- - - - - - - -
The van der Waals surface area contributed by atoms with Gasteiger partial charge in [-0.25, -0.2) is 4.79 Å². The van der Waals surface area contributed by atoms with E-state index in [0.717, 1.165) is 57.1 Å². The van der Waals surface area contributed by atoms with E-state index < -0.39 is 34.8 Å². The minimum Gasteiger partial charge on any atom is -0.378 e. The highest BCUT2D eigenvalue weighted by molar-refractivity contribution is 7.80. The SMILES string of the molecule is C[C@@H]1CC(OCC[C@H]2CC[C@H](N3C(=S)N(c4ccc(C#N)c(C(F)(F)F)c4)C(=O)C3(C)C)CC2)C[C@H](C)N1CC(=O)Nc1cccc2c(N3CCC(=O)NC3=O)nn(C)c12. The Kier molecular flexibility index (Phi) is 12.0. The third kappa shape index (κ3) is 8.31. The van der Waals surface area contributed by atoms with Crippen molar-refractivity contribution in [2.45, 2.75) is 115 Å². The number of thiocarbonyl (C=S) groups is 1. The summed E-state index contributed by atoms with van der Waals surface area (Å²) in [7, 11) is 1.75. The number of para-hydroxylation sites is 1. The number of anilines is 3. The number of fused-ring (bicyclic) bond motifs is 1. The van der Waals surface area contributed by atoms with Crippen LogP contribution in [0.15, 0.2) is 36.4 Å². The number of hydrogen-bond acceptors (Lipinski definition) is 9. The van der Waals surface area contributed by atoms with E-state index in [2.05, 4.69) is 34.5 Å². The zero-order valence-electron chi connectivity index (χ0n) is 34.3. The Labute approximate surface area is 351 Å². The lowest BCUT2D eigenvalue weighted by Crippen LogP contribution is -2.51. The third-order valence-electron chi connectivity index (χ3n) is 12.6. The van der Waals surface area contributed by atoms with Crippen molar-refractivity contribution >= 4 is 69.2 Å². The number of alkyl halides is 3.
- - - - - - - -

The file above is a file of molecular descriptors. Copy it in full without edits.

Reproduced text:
The van der Waals surface area contributed by atoms with Gasteiger partial charge in [-0.25, -0.2) is 4.79 Å². The van der Waals surface area contributed by atoms with E-state index in [0.717, 1.165) is 57.1 Å². The van der Waals surface area contributed by atoms with E-state index < -0.39 is 34.8 Å². The minimum Gasteiger partial charge on any atom is -0.378 e. The highest BCUT2D eigenvalue weighted by molar-refractivity contribution is 7.80. The SMILES string of the molecule is C[C@@H]1CC(OCC[C@H]2CC[C@H](N3C(=S)N(c4ccc(C#N)c(C(F)(F)F)c4)C(=O)C3(C)C)CC2)C[C@H](C)N1CC(=O)Nc1cccc2c(N3CCC(=O)NC3=O)nn(C)c12. The Kier molecular flexibility index (Phi) is 12.0. The third kappa shape index (κ3) is 8.31. The van der Waals surface area contributed by atoms with Crippen molar-refractivity contribution in [2.45, 2.75) is 115 Å². The number of thiocarbonyl (C=S) groups is 1. The summed E-state index contributed by atoms with van der Waals surface area (Å²) in [7, 11) is 1.75. The number of para-hydroxylation sites is 1. The number of anilines is 3. The number of fused-ring (bicyclic) bond motifs is 1. The van der Waals surface area contributed by atoms with Crippen LogP contribution in [0.15, 0.2) is 36.4 Å². The number of hydrogen-bond acceptors (Lipinski definition) is 9. The van der Waals surface area contributed by atoms with E-state index in [2.05, 4.69) is 34.5 Å². The zero-order valence-electron chi connectivity index (χ0n) is 34.3. The Labute approximate surface area is 351 Å². The lowest BCUT2D eigenvalue weighted by Crippen LogP contribution is -2.51. The third-order valence-electron chi connectivity index (χ3n) is 12.6. The van der Waals surface area contributed by atoms with Crippen molar-refractivity contribution >= 4 is 69.2 Å². The number of alkyl halides is 3.